Richard Henry “Dick” Shaw, who felt most comfortable in the boardroom or riding in a farm truck, was behind some of Washington’s top-scoring wines and its best values with his 3,500 acres of vineyards.
The Tacoma native saw the 2023 vintage come to a close before he died Oct. 27 at age 84 in Richland of congestive heart failure, with his wife, Wendy, by his side. The Shaws were named the Honorary Growers for the 2015 Auction of Washington Wines. Three years later, they were inducted into the Legends of Washington Wine Hall of Fame.
“He was not only a pioneer, but he also helped create a movement in Washington wine,” said Victor Palencia, who made wine for 14 years at a massive facility on the Wahluke Slope for Shaw and the late Jack Jones. “Some of the large companies are talking about gray skies in our industry right now, but I’m proud to be part of the wave that many of us are on — and it’s because of coaches like Dick who set the path for us to be producing the great wines we are today.”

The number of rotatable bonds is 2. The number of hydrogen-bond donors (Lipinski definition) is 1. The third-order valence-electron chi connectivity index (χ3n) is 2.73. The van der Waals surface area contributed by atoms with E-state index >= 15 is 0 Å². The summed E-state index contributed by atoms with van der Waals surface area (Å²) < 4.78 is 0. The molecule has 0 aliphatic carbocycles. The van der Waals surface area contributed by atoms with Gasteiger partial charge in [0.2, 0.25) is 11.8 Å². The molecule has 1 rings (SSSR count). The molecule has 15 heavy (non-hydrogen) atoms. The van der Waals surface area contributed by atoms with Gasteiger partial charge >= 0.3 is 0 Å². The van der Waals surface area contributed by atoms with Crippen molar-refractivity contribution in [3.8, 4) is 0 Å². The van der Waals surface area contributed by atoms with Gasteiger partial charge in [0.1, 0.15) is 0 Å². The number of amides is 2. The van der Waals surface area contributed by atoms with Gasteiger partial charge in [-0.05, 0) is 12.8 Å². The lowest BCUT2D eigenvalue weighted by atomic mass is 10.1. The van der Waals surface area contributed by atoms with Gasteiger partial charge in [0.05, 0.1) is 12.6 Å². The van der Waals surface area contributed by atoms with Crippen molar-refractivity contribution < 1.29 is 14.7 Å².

Charlie Hoppes of Fidélitas Wines was one of the first customers for Quintessence Vineyard, a 300-acre site on Red Mountain near Col Solare that Shaw launched with Paul Kaltinick, a longtime business partner from Tacoma and former CFO for JCPenney.
“Dick was one of those figures who was larger than life, and when he and Paul decided to plant that in 2010, they talked about it being a legacy they wanted to leave,” Hoppes says. “It amazed me why these two who were in their mid-70s at the time would want to plant such a vineyard, but they knew they had an incredible site.
“You can tell the difference whenever you taste a wine from Quintessence,” Hoppes added. “The wines are special, and other wineries talk about that, too. And we often use Quintessence to make other wines better.”